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						250 Gt Pf Body
Some Don’t Make it

Ferrari 250 GT Pinin Farina body

By Dean Larson

Photos: Seller, BringaTrailer.com

With a 240 hp Colombo V12 under the hood and spacious two-seater cockpit, the 250 GT Pinin Farina Coupe was a proper gentleman’s Ferrari in every sense of the phrase. It was built on a comfortable long-wheelbase tube chassis with telescoping dampeners, a Laycock electric overdrive and Dunlop disc brakes by late ’59. In all, the 250 Coupe would propel you to nearly the same speeds as Ferrari’s dedicated race cars, but with a level of comfort and elegance unmatched in its day. Ferrari built 353 Pinin Farina Coupes from 1958 to 1960, and their values stretch from $500,000 to well over $700,000 today. With that in mind, we have to question what sort of circumstances would land this Pinin Farina Coupe in such a state of disrepair, and what could its future hold?

Beyond its svelte styling and graceful performance, the 250 GT Pinin Farina Coupe holds the distinction of being Ferrari’s first effort towards a series production car. Unlike earlier coachbuilt Boana and Ellena Coupes, the majority of the Pinin Farina-designed coupes were built at the company’s brand new facility in Gruliasco on the outskirts of Turin. Steps were made to make the car more standardized and modern, versus the old-world artisan approach.

Like any proper V12 Ferrari GT car, the interior of the Pinin Farina Coupe was luxurious and trunk space was ample for weekend getaways. Performance was top notch, as the triple Weber-fed Colombo V12 produced 240 hp at 7,000 rpm, nearly hitting 150 mph flat out. One of Ferrari’s most successful road cars of the period, over 353 Pinin Farina Coupes were sold before production ended in 1960.

To put it plainly, you’re not likely to find one of these cheap today, not unless a mysterious wealthy relative leaves you one in their will, or any other fairy tail business. Enter then this 1958 Pinin Farina Coupe, an example that once wore the chassis number 1543GT, before a life of misfortune left it the miserable hulk we see today here on BringaTrailer.com. Today’s the final day of the auction and the high bid didn’t break $20,000 until just after 1:00 p.m. Could this finally be the prodigal “affordable Ferrari,” the one you can finally afford? Probably, but first I think we need to cover the circumstances that lead to this car’s current state.

Our known history of 1543GT begins in 2014 from an article on classicvirus.com, when the car was still complete and seemingly still in reasonable condition. Sure, it was in desperate need of a restoration, but the body was still mounted on its numbers-matching chassis, and the original engine and transmission were still present. Furthermore, the seller described the car as “90 percent complete” at the time, and he was asking $249,000 for the vehicle. It’s odd then to consider how far this car fell in the last seven years then, and we have only forum entries and the BaT comment section to fill in the blanks.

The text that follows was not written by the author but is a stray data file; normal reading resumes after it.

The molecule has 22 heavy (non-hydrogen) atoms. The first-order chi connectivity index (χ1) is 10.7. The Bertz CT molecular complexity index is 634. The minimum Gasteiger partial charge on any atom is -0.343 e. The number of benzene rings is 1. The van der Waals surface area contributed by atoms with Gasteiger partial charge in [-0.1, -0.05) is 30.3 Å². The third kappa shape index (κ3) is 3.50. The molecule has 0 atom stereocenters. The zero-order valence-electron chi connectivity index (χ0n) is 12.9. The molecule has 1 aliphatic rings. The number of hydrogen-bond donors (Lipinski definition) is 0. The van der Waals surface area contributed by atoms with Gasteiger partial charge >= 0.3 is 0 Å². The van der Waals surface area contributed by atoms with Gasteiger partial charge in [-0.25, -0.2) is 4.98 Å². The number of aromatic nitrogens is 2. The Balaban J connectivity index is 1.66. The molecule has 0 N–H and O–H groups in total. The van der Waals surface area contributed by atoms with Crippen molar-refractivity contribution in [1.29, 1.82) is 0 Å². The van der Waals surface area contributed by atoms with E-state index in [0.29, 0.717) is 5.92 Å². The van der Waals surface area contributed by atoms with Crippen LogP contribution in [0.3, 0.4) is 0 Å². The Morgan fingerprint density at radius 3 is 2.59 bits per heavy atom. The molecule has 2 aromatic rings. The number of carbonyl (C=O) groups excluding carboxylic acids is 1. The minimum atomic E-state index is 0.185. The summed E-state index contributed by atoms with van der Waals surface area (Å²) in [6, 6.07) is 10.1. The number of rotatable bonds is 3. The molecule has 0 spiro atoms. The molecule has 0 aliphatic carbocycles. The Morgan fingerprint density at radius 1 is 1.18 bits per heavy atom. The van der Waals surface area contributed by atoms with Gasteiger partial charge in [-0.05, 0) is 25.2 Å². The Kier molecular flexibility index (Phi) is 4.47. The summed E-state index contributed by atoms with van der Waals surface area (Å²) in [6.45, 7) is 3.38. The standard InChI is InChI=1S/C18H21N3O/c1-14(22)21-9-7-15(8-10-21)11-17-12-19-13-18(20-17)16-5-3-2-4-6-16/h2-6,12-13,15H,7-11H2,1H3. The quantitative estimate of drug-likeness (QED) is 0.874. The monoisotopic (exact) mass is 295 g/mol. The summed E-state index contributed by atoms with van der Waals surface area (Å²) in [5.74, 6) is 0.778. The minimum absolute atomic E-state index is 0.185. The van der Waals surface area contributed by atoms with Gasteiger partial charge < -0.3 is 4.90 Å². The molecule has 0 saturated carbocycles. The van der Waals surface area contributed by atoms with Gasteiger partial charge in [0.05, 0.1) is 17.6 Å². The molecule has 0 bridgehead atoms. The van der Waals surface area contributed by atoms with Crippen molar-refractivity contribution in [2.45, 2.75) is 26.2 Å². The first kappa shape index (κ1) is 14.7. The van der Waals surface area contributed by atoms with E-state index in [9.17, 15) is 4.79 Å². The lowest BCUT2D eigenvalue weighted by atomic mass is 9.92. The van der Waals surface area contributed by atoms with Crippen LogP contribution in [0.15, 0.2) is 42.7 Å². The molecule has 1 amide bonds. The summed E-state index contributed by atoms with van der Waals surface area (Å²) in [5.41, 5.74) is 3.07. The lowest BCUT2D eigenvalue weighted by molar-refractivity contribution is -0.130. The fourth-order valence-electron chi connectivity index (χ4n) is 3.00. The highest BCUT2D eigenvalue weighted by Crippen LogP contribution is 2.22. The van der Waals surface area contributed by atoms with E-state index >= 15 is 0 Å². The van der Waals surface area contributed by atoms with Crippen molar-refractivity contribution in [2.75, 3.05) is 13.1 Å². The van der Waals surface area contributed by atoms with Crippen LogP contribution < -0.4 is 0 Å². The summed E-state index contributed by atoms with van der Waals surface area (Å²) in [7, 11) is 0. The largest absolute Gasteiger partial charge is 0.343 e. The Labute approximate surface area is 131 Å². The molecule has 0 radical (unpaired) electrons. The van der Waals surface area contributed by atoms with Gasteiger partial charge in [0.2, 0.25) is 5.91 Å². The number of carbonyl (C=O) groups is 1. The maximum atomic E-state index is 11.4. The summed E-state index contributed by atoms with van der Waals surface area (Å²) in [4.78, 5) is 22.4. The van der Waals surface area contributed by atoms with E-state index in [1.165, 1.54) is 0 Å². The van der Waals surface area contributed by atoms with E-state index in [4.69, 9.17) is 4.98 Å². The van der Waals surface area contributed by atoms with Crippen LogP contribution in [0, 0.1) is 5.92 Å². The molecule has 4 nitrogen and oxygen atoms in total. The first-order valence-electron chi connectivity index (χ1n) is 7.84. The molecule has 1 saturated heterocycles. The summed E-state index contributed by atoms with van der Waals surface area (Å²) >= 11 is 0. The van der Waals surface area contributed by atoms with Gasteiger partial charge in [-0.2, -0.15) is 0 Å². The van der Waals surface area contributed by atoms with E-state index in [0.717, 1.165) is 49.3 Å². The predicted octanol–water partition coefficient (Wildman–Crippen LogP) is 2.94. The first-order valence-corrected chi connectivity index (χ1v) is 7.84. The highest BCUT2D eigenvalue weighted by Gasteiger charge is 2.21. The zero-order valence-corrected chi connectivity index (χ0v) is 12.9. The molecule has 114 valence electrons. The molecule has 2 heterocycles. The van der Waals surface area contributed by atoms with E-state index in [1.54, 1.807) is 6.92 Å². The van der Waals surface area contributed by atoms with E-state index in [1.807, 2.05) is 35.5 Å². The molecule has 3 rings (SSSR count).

You can thank me later for saving you from reading over 330 BaT comments (so far), which mainly consist of puns regarding the car’s condition (i.e. Bring a Welder), but here’s our best synopsis. One relatively early comment suggests this car was stolen from São Cristóvão Imperial Palácio in Brazil, and subsequently parted out on the black market. The bare shell was then allegedly cut into several pieces and left on the street by a character called “the Tenement Torchman” to discourage any who would seek to repair the car. In summary, I think I’m missing some part of the commenter’s sarcasm, because there doesn’t seem to be any sources to back up this story. Also, the car was in New York at the time of the sale in 2014, and is in California now, making the Brazil occurrence even less plausible.

What seems to be the actual fate of 1543GT is a whole lot less entertaining. From a 2016 forum entry on FerrariChat.com, it seems that the engine for 1543GT was stolen from a shop in Modena, Italy, along with another 250 engine, and they may have never been recovered. The comments then suggest that the chassis from the car was used as the basis for a 250 SWB recreation, and the body was cut into pieces for a wall art project that was never finished. A lot less dramatic that the earlier tale of fire, theft and this so called Tenement Torchman, but it all seems pretty logical.

So what will happen now? As I update this story, the body has just sold for $35,000 indicting that someone needed this cursed scrap, and needed it badly. A full restoration could be performed to some semblance of original specification, but suffice it to say that cost concerns would likely prohibit such an undertaking. It’s more likely that the body panels from 1543GT will be used to repair other cars, which just goes to show, that sometimes one good one has to be sacrificed to put a couple others back on the road.

See the concluded auction for the 250 GT Pinin Farina Coupe here on BringaTrailer.com.

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